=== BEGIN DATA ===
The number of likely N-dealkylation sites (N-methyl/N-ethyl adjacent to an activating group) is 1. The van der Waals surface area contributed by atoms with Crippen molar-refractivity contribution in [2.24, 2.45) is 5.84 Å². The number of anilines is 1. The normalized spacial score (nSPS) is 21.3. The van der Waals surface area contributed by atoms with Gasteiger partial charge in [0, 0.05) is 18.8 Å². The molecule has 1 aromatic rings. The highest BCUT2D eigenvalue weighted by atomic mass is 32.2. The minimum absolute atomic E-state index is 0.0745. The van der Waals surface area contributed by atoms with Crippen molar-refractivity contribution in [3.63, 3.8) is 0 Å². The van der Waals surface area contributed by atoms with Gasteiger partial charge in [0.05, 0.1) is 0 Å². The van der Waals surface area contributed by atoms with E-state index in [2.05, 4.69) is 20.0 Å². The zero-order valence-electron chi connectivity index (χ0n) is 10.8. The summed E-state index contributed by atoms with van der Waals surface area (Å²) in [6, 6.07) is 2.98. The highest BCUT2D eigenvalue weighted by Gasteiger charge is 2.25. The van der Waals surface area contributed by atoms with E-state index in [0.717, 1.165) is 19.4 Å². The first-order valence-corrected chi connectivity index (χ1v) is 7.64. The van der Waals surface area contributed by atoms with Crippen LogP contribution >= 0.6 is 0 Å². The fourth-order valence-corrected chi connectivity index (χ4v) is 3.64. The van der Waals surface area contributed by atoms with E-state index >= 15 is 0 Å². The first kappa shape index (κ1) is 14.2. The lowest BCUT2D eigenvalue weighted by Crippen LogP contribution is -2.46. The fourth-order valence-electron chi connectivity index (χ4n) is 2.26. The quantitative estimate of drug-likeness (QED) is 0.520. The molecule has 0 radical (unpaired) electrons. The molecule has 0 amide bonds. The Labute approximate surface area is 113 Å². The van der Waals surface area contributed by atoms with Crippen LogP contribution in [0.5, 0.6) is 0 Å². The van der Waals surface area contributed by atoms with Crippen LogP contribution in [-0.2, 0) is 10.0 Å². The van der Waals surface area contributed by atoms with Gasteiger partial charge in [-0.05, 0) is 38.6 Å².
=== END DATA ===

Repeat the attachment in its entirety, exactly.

The number of likely N-dealkylation sites (N-methyl/N-ethyl adjacent to an activating group) is 1. The van der Waals surface area contributed by atoms with Crippen molar-refractivity contribution in [2.24, 2.45) is 5.84 Å². The number of anilines is 1. The normalized spacial score (nSPS) is 21.3. The van der Waals surface area contributed by atoms with Gasteiger partial charge in [0, 0.05) is 18.8 Å². The molecule has 1 aromatic rings. The highest BCUT2D eigenvalue weighted by atomic mass is 32.2. The minimum absolute atomic E-state index is 0.0745. The van der Waals surface area contributed by atoms with Crippen molar-refractivity contribution in [3.63, 3.8) is 0 Å². The van der Waals surface area contributed by atoms with Gasteiger partial charge in [0.05, 0.1) is 0 Å². The van der Waals surface area contributed by atoms with E-state index in [2.05, 4.69) is 20.0 Å². The zero-order valence-electron chi connectivity index (χ0n) is 10.8. The summed E-state index contributed by atoms with van der Waals surface area (Å²) in [6, 6.07) is 2.98. The highest BCUT2D eigenvalue weighted by Gasteiger charge is 2.25. The van der Waals surface area contributed by atoms with E-state index in [0.717, 1.165) is 19.4 Å². The first-order valence-corrected chi connectivity index (χ1v) is 7.64. The van der Waals surface area contributed by atoms with Crippen LogP contribution >= 0.6 is 0 Å². The fourth-order valence-corrected chi connectivity index (χ4v) is 3.64. The van der Waals surface area contributed by atoms with E-state index >= 15 is 0 Å². The first kappa shape index (κ1) is 14.2. The lowest BCUT2D eigenvalue weighted by Crippen LogP contribution is -2.46. The fourth-order valence-electron chi connectivity index (χ4n) is 2.26. The quantitative estimate of drug-likeness (QED) is 0.520. The molecule has 0 radical (unpaired) electrons. The molecule has 0 amide bonds. The Labute approximate surface area is 113 Å². The van der Waals surface area contributed by atoms with Crippen LogP contribution in [0.5, 0.6) is 0 Å². The van der Waals surface area contributed by atoms with Crippen LogP contribution in [-0.2, 0) is 10.0 Å². The van der Waals surface area contributed by atoms with Gasteiger partial charge in [-0.05, 0) is 38.6 Å².